Showtime! The Durban dockside-located Bat Centre is packed like sardines the ocean it harbors has long ceased throwing down the beach. Near the entrance, a push-and-shove show takes place, government types and the holloi-polloi, angle for better seating inside the dance hall.

Busi Mhlongo takes the stage after an impressive all-women Zulu dance and song troupe set the audience on high alert. What ensued, I don’t think the audience was prepared for.

In my daily hustle – in the name of work – scavenging shows locally and around the world, from rock band Skunk Anansie at Madiba’s 80th birthday bash, to 1997′s Fugees Live at The Brixton Academy, backed by The Wailers, to Salif Keita live at Vista Soweto Campus, add BoomShaka’s all-time edgy, experimental at the Rosebank Fire station, circa 1996 – I make for a pretty jaded live music fan.

Yet Busi Mhlongo’s show conveyed the message with hard-hitting beauty: blessed are the jaded, for they, too – ‘pon experiencing a musical baptism of this nature – shall inherit the earth, or the grooves, or both.

The band was on a deep funk, and gospel-meets-lounge music element. Syrupy bass, sparse, spaced out keyboards that out bass’ed the bass, and the guitars wailing in tandem with the drummer, who seemed to be keeping the center holding, but was not in fact. Though the intent was noble, there was something annoying about the sound. People didn’t seem to notice though, or care.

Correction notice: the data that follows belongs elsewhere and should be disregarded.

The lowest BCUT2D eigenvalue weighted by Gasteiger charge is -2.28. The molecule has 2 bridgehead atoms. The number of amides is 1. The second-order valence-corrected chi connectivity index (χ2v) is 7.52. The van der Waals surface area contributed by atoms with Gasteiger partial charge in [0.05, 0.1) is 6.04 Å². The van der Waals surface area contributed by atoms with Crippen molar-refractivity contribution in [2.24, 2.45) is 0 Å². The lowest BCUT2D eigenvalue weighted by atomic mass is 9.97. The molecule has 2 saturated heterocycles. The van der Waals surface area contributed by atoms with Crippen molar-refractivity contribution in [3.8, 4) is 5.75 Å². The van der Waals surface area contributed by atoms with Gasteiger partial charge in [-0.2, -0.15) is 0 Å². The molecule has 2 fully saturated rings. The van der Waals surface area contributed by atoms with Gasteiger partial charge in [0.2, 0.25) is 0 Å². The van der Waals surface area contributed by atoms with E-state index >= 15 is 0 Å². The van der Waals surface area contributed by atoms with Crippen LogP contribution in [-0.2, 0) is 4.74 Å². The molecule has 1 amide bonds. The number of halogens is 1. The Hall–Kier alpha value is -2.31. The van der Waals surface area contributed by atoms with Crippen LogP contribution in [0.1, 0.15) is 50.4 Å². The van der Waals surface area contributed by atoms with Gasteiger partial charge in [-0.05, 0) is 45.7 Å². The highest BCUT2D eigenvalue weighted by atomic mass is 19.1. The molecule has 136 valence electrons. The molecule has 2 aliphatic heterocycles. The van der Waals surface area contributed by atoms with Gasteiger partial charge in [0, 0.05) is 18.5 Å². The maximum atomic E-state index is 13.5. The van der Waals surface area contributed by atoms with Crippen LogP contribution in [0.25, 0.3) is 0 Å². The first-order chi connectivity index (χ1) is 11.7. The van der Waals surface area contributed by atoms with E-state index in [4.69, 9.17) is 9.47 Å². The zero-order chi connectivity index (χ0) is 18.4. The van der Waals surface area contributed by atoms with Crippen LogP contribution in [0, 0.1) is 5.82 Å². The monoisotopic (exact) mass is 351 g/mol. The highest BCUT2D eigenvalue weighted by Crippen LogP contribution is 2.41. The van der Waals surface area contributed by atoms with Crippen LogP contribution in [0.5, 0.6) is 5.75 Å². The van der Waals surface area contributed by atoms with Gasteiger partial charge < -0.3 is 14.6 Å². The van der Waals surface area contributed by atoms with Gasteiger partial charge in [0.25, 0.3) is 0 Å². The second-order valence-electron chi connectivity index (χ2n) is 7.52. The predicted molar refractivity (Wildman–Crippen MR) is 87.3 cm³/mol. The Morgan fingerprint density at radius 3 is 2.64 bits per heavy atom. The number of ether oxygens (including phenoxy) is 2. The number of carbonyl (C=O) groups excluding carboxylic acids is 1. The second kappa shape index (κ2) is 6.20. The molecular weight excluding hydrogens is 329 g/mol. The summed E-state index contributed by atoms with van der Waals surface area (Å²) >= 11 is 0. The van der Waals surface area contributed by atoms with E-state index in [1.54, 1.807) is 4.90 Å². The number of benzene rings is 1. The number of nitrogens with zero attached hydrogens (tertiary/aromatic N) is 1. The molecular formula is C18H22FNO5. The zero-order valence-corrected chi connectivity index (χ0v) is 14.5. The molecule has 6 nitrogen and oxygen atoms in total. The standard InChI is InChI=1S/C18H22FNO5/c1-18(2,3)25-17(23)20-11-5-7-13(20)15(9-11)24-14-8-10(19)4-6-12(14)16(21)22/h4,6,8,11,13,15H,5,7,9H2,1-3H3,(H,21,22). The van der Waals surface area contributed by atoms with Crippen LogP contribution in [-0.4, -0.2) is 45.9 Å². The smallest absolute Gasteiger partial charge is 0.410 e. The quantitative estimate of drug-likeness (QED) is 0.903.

Ever alert, Mhlongo’s body language conveyed a bit of displeasure but the problem persisted, at which point something other than her mere self, took over as the band settled onto the third track. She took control. Her usually shriek-ful vocals blended, and then rose a whisper above the guitars.

She stood there, dead still, heat, make-up, sweat and the reddish lighting giving her a face a bloodied Aztec or West African mask resemblance, and with all the power she could summon from her belly, and every pore in her body the artist let rip into “uMethisi”, from her debut album Bhabemu, in the most beautiful voice I have ever heard sung live.

Her repertoire and choreography, halted only with occasional, teary announcements – “I love you, let’s appreciate love, what God gave us” – was of an initiate performing an abangoma ritual, a passage into the world of healers and marabouts. The audience was there but not aware of her: she belonged to some other time.

Busi Mhlongo the wailer gave way to the balladeer, the artist gave way to the healer, the healer beckoned the priest, who led us to a brothel, where body and soul merges, even if it’s for a five-minute duration of the rhythmic snake dance, back to the stage where the tame Zulu woman about to celebrate her 60th birthday, gave way to a rock-star chic, an Afro alien-Funk Goddess on a futuristic mission to convert the non-believers.

How then should an objective writer extract himself from (such) an artist’s creative grip? How are you expected to separate that piercing note, that uplifting piano mastery, that magical body contortion, that poetic verse, that blinding energy that blurs the person (artist) from the personality (fans’ objects of creative desire)? Just how?

Rightly or misguided, I do not posses the requisite skills to separate a writer’s professional objectivity, and the art-induced affection, whenever the fan is summoned to their hero’s inner walls of solitude, even the most ardent fans are barred from.

For, you see, danger lurks round the shadows here. At worst, such access can, unwittingly reveal your hero’s viciousness – their true self, or their otherness. And yet, sometimes it can be an ironical, perhaps, ethically un-allowed blessing. I mean, how does a warder fall in love with a prisoner? Oi, Oi ’tis pushing it too far.